My computer didn't burst into flames recently when I ran across a post on one of my Republican friends' Facebook page. It was a quote from the late Adrian Rogers, past president of the Southern Baptist Convention. In part it read: "You cannot legislate the poor into prosperity by legislating the wealthy out of prosperity. What one person receives without working for, another person must work for without receiving...You cannot multiply wealth by dividing it."
Rogers was an unapologetic right-wing conservative. He was also a righteous man. One does not preclude the other.
After reading the post, I scrolled down all 28 comments. As expected, 95 percent were in rabid agreement, although, as the hour rolled on, a few negative replies, equally as passionate, began to dribble in.
And it struck me, as it has hundreds of times, that the vitriol on both sides of the opinion had diluted any hope of dealing with it. Nobody was listening. I could almost hear the arms breaking while everyone patted themselves on the back, and torches and pitchforks quickly appeared on the streets of Facebook. Rage overshadowed reason.
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Although I'm a liberal Democrat who believes in some form of government subsidy, as long as it is unavoidable and not abused, I can see the logic in Rogers' statement — as far as it went.
But to me it stops several miles short, oversimplifying to the point where it describes something that doesn't exist and nobody wants. Even wealthy Democrats don't want their own personal wealth legislated away.
But earning and having immense wealth doesn't automatically mean we shouldn't find some way to help those who will never see that level of achievement, regardless of their desire or effort. There but for the grace of God, go I?
It would be pompous to say that, simply because I'm a Democrat, I have all the answers. If I did, I'd run for sainthood (although fund-raising might be an issue).
Just because others' beliefs are different from mine, it doesn't make them wrong, just different. I imagine somewhere in the middle ground of any rational analysis lies the truth, ordained by a higher power, lurking, hiding from us all, challenging us to seek her out. And be better than we were before we started.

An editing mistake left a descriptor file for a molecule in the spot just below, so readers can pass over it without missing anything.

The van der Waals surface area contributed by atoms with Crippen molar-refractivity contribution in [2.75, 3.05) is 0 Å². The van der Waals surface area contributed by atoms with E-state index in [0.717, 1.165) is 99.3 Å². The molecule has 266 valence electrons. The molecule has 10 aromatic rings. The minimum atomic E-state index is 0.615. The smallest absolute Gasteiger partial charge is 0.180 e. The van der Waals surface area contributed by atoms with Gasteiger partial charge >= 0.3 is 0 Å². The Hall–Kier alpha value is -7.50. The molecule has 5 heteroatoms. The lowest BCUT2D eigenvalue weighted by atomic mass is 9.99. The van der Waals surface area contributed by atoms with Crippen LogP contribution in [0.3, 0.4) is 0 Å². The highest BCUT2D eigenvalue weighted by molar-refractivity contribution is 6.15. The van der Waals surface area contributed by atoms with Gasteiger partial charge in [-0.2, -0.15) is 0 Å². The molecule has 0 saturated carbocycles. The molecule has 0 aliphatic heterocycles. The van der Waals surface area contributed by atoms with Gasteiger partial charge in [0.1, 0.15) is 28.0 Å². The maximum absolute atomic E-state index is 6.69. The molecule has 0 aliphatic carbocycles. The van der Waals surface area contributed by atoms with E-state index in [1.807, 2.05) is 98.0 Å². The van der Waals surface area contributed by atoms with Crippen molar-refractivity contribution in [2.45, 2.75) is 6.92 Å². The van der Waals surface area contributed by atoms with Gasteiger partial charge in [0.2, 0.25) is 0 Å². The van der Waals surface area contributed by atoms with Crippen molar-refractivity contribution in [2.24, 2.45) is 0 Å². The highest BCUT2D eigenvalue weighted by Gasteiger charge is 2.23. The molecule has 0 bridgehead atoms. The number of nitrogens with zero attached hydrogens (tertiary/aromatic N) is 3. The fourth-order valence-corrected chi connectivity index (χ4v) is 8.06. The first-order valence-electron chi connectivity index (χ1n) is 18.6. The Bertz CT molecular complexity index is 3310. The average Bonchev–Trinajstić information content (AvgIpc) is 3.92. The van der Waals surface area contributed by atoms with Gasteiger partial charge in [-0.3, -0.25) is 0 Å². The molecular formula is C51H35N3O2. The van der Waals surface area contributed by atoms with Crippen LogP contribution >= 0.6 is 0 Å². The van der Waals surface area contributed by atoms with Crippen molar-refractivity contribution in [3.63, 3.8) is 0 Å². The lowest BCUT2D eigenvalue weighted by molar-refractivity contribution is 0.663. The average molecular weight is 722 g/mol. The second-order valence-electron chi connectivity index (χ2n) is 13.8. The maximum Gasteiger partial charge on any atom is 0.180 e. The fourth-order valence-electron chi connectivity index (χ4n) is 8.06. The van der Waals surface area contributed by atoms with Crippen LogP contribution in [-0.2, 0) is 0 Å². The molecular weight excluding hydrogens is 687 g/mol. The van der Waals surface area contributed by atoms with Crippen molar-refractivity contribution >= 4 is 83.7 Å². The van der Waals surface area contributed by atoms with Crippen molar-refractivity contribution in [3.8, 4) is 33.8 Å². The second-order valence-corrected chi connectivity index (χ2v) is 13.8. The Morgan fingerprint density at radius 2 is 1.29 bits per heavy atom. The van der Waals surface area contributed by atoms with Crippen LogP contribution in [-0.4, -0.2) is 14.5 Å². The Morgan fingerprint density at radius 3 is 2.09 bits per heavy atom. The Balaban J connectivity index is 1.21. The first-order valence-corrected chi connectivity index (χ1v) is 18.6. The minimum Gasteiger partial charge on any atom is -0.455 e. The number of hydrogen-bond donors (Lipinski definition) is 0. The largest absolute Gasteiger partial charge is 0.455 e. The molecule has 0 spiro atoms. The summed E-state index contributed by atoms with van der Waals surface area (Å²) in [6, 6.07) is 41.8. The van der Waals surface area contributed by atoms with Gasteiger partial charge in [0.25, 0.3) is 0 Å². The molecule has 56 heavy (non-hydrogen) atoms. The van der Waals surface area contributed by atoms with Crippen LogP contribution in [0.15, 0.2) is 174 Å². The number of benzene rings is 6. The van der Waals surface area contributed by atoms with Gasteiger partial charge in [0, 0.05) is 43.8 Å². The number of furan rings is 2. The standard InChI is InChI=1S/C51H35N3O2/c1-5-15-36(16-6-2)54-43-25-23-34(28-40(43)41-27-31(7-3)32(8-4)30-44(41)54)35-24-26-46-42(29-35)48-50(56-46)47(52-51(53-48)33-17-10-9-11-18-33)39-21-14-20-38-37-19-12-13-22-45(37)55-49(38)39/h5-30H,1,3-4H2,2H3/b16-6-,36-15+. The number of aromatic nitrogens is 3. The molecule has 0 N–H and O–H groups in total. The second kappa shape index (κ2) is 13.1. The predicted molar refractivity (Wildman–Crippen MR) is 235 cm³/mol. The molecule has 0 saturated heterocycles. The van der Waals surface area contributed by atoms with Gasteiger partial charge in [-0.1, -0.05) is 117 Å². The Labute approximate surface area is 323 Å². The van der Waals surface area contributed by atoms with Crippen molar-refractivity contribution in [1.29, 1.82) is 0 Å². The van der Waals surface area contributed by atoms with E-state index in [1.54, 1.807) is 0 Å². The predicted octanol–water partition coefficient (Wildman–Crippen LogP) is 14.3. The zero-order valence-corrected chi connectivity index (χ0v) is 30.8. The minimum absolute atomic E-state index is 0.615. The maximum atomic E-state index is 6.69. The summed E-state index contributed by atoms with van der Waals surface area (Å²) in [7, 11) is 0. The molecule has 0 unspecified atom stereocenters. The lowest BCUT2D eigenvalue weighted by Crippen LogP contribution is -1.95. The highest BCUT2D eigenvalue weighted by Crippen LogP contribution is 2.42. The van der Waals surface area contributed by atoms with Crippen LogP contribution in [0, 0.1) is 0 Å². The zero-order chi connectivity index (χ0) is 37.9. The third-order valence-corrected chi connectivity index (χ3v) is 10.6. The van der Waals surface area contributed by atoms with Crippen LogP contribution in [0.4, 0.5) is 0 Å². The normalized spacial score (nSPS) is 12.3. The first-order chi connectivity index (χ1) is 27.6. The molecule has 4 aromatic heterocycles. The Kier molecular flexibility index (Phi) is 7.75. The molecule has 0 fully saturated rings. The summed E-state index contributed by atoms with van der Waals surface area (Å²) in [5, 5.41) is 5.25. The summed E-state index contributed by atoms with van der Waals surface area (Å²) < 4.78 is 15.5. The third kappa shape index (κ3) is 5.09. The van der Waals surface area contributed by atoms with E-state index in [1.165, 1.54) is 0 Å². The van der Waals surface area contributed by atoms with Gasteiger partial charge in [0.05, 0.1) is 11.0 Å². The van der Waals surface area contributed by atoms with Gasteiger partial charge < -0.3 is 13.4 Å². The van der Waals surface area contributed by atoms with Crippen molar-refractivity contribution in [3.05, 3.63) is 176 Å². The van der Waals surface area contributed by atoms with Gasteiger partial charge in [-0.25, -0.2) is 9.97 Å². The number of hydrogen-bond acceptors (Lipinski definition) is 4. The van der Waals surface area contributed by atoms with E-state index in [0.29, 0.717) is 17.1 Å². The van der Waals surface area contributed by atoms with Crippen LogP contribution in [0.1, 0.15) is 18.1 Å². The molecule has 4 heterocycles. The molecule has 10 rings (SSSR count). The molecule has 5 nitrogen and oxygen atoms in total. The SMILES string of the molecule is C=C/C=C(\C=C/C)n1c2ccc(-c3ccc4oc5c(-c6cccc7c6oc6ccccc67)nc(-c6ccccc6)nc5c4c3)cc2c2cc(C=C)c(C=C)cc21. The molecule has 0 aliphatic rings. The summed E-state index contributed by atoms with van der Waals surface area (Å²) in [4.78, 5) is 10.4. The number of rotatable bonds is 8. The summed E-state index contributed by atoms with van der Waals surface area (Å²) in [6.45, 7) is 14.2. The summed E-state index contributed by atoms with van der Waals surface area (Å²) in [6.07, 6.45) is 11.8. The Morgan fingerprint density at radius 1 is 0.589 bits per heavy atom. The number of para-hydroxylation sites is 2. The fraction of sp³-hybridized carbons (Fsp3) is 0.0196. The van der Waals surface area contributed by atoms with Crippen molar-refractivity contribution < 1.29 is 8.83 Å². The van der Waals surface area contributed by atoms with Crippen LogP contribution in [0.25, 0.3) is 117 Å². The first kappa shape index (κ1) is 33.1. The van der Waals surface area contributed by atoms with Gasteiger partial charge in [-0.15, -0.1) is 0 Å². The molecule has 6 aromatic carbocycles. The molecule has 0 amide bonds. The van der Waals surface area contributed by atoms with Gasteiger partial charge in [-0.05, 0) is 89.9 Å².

Sadly, most of us give up without even bothering to look. It's easier to shout down the opposing viewpoint than to thoughtfully listen to it. Mouth open, ears shut. It doesn't take long before the passionate defense of our own position overrules our desire to enhance it. And the words begin to turn sour. A bitter threat is usually the last resort of a person with a limited vocabulary.
Sometimes, in our zeal to make a point we fall back into self-serving oversimplification, and our words distort reality. The aggregate of life's complex struggles can't be captured in a clever phrase. Life in the trenches involves emotions, hopes and dreams, failures, disappointments, insecurities, and more often than not, random opportunity.
One argument against drawing down from the 1 percent and giving to the 99 percent is obvious and indisputable. The well-documented abuse of a well-intentioned system by those that aren't willing to help themselves only poisons the well for all of us.
Those self-serving scavengers are on my crap list too. But geeze-o-pete, if the car is broken, maybe instead of setting it on fire, we should just repair it.
I'll bet if any of the one-percenters, including and especially our almost uniformly wealthy Congress, were suddenly seized by supernatural forces of The Twilight Zone and thrust into the unfamiliar role of not knowing where their next meal or house payment was coming from, their votes would be considerably different.
The late writer Flannery O'Connor said, "The truth does not change according to our ability to handle it."
If we boil away all the rhetoric and verbal cover, I'd wager there is more substance left unstated than any one paragraph can explain.
I'll continue to welcome spirited debate with any of our legislators. I could use a good education. But if we jettison the earplugs and pass out chill pills at the beginning, it's just possible all of us might get a fresh take on something we thought was a done deal.